WASHINGTON — The Supreme Court handed victories Tuesday to a U.S. Army reservist in a job discrimination case and to a mentally ill military veteran who missed a filing deadline in appealing a benefits denial.
In one ruling, the high court unanimously sided with Vincent Staub, who said his service in the U.S. Army Reserve led to his firing from his job as a medical technician at a hospital in Peoria, Ill.
Citing a federal law designed to prevent job bias against members of the military, Justice Antonin Scalia said an employer can be held liable for discriminatory acts by supervisors who do not make the final employment decisions.
Staub was fired in 2004 after 15 years at the hospital. A member of the reserves since 1984, he was called to active duty in 2003 for the war in Iraq. He said he was fired because of anti-military bias of his immediate supervisor and her boss.
A jury found in Staub's favor and awarded him $57,640 in damages. But a U.S. appeals court threw out the award because a more senior executive made the final decision to fire Staub.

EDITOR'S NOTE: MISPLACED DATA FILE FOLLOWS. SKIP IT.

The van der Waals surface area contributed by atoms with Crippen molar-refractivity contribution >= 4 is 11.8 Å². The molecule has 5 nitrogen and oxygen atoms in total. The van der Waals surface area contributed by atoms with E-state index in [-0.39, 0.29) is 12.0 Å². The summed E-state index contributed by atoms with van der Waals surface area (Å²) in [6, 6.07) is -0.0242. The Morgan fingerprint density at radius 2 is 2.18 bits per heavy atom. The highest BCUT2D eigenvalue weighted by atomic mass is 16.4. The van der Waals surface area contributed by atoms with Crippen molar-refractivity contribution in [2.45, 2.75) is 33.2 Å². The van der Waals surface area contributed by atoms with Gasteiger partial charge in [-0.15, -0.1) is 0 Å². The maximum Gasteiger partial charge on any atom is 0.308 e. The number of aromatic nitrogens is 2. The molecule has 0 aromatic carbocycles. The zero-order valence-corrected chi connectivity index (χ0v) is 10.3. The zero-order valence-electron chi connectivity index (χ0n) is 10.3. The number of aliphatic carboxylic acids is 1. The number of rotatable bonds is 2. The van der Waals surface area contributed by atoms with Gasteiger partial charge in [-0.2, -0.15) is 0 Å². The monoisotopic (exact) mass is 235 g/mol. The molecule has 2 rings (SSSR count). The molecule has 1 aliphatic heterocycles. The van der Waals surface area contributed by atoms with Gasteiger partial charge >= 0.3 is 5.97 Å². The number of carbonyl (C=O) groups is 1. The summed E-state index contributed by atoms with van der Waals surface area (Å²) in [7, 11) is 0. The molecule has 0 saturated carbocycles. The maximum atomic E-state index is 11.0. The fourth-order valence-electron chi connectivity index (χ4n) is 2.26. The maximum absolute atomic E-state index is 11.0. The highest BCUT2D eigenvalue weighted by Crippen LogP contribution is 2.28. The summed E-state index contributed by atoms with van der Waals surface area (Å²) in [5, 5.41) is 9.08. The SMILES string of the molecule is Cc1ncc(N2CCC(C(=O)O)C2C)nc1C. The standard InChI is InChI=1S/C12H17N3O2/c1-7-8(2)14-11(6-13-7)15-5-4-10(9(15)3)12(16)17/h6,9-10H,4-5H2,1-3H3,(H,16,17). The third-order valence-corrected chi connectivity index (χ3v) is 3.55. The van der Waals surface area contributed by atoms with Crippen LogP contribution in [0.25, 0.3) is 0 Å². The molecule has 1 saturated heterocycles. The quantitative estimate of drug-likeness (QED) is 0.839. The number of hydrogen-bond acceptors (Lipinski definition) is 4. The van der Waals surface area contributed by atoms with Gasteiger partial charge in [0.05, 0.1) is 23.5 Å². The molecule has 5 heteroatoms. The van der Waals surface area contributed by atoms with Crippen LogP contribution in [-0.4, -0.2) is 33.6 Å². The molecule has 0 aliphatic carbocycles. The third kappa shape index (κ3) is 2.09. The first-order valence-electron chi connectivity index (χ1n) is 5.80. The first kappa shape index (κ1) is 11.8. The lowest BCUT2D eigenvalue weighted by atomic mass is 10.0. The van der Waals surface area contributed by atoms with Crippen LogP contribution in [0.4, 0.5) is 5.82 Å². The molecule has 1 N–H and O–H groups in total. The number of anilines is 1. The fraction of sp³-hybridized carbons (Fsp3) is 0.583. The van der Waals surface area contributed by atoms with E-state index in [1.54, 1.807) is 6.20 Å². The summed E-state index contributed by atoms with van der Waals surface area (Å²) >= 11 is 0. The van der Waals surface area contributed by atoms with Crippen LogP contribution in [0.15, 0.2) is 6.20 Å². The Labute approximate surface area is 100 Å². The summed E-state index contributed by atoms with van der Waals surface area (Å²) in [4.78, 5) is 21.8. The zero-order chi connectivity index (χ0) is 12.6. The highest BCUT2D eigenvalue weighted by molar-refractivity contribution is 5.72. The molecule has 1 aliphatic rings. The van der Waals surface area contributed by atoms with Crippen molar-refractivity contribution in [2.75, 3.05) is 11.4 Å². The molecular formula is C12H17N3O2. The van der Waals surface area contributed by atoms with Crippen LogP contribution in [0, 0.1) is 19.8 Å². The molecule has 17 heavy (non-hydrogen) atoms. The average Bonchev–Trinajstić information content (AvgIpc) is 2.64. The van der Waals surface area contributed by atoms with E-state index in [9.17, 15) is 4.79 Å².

The Supreme Court agreed with Staub, who argued the anti-military hostility of the two supervisors had influenced the executive's decision.
In the other decision, the court unanimously ruled that the wife of a military veteran, who died last year, can continue his appeal of the benefits denial, even though he missed a filing deadline.
David Henderson was discharged from the military in 1952 after receiving a diagnosis of paranoid schizophrenia. He sought additional benefits from the Department of Veterans Affairs Department in 2001 and was turned down in 2004.
He missed a 120-day deadline to appeal to a veterans court by 15 days.
Justice Samuel Alito said in the court's opinion that the entire administrative scheme was designed to help veterans. He rejected a rigid adherence to the 120-day rule and the "harsh consequences" that would result.
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